New study explores social comparison in early childhood

Oct 30, 2008

It has been shown (and probably experienced by all of us) that performing worse than our peers on a particular task results in negative self-esteem and poorer subsequent performance on the same task. How people respond when their peers perform better than they do has been studied in a variety of age groups and it turns out that preschoolers have thicker skin than adults do! Previous research has shown that preschoolers (4-5 year old children) maintain positive self-evaluations and high levels of performance even when they see that their peers have out-performed them. This is thought to occur because young children believe that achievement differences between themselves and their peers are adaptable; in other words, they think that if they try harder, they will be able to do as well as their peers in the future.

A new study by University of Michigan psychologists Marjorie Rhodes and Daniel Brickman questions these previously held conclusions about preschoolers' behavior, by demonstrating that young children do indeed respond negatively when they perform more poorly than a peer—if that peer is of the other gender (e.g., if a girl learns that a boy has performed better than her, or vice versa).

The participants (4- and 5-year-olds) were asked to complete a timed circle-tracing task (i.e. they were told to fill in circles as quickly as possible) and then were told that either a same-gender, other-gender or gender-unidentified peer performed better on the task than they did (i.e. completed more shapes). After receiving this information, the researchers made sure that the study participants understood the comparison, and then asked them to evaluate how well they performed on the task. The children were then asked to complete the circle tracing task a second time—this time, they were told that they did better than the peer had done—and then were asked to assess their performance again.

The results, reported in the October issue of Psychological Science, a journal of the Association for Psychological Science, were intriguing. It turns out that preschoolers are very sensitive to gender information- children's behavior critically depended on the gender of the peer. Children who were told about a same-gender or gender-unidentified peer improved their performance across the two trials of the tracing task (i.e. they completed the task more quickly the second time). They also increased their self-evaluations after the second trial.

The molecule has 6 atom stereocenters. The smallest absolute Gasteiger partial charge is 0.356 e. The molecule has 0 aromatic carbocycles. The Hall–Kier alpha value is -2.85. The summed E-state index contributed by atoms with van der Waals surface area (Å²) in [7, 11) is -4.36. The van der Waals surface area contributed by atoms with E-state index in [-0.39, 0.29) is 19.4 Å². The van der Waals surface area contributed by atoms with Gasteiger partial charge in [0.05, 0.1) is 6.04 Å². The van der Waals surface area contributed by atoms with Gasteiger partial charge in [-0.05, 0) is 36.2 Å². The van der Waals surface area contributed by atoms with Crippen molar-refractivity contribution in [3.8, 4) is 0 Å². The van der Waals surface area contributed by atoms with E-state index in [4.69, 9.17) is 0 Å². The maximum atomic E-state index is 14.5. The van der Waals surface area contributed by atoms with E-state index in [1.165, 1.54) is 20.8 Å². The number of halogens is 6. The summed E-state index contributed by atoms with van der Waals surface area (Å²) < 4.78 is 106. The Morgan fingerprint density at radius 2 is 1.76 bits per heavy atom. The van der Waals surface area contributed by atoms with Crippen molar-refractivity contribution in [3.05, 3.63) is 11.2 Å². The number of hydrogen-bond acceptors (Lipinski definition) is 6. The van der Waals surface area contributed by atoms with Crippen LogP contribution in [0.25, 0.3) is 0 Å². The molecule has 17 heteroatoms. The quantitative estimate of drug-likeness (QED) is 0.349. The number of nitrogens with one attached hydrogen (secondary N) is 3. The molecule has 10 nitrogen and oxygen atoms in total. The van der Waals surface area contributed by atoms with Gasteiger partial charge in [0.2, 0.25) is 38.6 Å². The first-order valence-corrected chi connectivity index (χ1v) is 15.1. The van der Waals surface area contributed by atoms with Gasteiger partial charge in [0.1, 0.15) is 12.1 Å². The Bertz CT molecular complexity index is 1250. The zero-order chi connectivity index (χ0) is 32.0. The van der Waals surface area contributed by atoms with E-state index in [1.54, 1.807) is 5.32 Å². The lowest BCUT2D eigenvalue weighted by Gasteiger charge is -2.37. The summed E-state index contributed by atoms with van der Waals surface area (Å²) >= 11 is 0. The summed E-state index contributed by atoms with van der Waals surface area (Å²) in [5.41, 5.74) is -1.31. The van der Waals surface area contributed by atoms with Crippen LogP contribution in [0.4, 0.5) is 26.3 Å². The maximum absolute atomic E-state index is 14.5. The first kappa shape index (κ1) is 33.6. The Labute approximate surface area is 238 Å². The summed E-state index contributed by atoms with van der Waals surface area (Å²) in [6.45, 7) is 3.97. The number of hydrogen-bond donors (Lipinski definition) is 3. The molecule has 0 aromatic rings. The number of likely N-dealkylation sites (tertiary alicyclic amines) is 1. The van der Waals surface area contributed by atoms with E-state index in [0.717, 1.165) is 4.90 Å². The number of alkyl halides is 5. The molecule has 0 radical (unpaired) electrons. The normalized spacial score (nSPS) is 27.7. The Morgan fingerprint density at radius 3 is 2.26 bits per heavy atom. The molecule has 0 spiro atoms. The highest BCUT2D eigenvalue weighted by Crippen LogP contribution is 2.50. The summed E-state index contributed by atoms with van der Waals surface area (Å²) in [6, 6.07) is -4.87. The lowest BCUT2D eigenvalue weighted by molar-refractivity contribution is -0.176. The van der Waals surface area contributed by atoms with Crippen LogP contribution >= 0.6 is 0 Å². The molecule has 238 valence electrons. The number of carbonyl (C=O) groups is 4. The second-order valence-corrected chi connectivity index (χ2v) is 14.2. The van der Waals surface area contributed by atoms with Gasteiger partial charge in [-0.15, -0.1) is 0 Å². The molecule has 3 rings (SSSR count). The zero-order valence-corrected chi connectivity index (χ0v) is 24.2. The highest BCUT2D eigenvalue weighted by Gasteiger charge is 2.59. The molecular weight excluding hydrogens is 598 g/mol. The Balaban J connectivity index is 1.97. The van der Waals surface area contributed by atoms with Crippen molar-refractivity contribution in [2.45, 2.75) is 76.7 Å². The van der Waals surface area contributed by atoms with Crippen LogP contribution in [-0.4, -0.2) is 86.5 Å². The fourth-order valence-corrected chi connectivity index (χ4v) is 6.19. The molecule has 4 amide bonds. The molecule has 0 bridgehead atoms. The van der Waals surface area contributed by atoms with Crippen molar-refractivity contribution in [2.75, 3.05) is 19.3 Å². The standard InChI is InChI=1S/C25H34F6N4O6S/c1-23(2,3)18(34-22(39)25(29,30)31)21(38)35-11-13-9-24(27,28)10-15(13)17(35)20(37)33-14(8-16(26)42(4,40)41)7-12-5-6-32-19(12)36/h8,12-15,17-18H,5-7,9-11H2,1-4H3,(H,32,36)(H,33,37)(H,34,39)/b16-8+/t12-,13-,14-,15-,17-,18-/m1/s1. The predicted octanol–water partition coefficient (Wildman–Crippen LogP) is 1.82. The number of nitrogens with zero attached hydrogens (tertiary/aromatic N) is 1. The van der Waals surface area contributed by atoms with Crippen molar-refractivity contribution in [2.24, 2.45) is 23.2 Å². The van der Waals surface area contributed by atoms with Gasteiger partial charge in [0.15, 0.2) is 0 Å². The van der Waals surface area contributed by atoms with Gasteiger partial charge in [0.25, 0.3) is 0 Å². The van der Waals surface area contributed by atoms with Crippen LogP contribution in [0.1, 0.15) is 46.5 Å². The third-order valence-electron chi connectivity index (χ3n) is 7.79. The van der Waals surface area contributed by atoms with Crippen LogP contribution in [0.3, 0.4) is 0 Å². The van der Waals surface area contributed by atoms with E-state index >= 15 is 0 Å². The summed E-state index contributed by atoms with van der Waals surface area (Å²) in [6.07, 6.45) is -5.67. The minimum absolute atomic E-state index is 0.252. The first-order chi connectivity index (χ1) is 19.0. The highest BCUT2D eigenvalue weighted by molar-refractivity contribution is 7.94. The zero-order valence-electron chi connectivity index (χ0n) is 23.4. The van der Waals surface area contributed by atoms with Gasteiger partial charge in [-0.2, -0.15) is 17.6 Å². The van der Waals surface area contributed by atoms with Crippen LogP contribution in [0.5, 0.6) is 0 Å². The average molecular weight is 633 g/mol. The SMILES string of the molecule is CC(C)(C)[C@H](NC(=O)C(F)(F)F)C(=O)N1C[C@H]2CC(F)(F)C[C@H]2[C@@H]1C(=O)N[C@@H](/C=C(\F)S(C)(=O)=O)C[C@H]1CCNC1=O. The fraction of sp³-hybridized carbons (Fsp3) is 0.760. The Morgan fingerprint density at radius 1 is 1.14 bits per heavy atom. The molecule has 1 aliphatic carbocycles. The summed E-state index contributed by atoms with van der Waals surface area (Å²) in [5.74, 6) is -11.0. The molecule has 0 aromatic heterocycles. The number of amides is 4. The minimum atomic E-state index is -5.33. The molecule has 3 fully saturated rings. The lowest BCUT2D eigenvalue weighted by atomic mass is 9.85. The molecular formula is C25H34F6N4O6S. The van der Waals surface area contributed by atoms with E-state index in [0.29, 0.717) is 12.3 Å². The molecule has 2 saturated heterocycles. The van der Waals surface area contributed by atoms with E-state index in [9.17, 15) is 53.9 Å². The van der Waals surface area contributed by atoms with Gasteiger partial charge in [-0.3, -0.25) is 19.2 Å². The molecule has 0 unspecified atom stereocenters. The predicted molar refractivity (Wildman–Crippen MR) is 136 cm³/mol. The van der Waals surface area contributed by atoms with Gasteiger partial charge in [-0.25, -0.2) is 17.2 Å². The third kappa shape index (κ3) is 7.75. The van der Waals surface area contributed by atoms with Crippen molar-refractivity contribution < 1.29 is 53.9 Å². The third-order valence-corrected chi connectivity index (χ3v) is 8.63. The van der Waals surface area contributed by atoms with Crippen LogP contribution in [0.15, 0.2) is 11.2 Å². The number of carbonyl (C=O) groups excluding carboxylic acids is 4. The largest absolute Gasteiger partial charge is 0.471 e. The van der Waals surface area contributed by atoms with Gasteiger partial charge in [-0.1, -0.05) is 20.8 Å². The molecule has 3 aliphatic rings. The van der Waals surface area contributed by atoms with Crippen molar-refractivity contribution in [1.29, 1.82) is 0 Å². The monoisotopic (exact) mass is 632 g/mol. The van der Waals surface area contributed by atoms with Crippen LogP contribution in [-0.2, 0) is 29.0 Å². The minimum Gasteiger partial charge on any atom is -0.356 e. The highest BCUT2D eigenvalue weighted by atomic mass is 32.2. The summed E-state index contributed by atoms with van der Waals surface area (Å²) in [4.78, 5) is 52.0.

In contrast, the majority of children who were told about an other-gender peer performed more poorly on the second trial (i.e. they completed the task more slowly). Also, even though all children were led to believe that they performed better than the peer on the second trial, children who had been told about other-gender peers did not increase their self-evaluations. These results indicate that when preschoolers see that they have performed more poorly than a peer of the other gender—even just one time—there are lasting negative consequences on behavior and self-concept.

The authors conclude that "these findings have implications for the origins of social comparisons, category-based reasoning, and the development of gender stereotypes and achievement motivation."

Source: Association for Psychological Science

Explore further: Impact of childhood bullying still evident after 40 years

add to favorites email to friend print save as pdf

Related Stories

Mounting challenges undermine parenting

Dec 11, 2013

New findings from a long-running study of nearly 1300 rural children by UNC's Frank Porter Graham Child Development Institute (FPG) reveal that parenting deteriorates when families face a number of risk factors ...

Recommended for you

Our brains are hardwired for language

14 hours ago

A groundbreaking study published in PLOS ONE by Prof. Iris Berent of Northeastern University and researchers at Harvard Medical School shows the brains of individual speakers are sensitive to language univer ...

Child burn effects far reaching for parents

19 hours ago

Parents of burn victims experience significant psychological distress for at least three months after the incident and may compromise the post-operative recovery of their child, WA research has found.

Internet use may cut retirees' depression

19 hours ago

Spending time online has the potential to ward off depression among retirees, particularly among those who live alone, according to research published online in The Journals of Gerontology, Series B: Psychological Sciences an ...

User comments : 0

More news stories

Leeches help save woman's ear after pit bull mauling

(HealthDay)—A pit bull attack in July 2013 left a 19-year-old woman with her left ear ripped from her head, leaving an open wound. After preserving the ear, the surgical team started with a reconnection ...

Male monkey filmed caring for dying mate (w/ Video)

(Phys.org) —The incident was captured by Dr Bruna Bezerra and colleagues in the Atlantic Forest in the Northeast of Brazil.  Dr Bezerra is a Research Associate at the University of Bristol and a Professor ...

Scientists tether lionfish to Cayman reefs

Research done by U.S. scientists in the Cayman Islands suggests that native predators can be trained to gobble up invasive lionfish that colonize regional reefs and voraciously prey on juvenile marine creatures.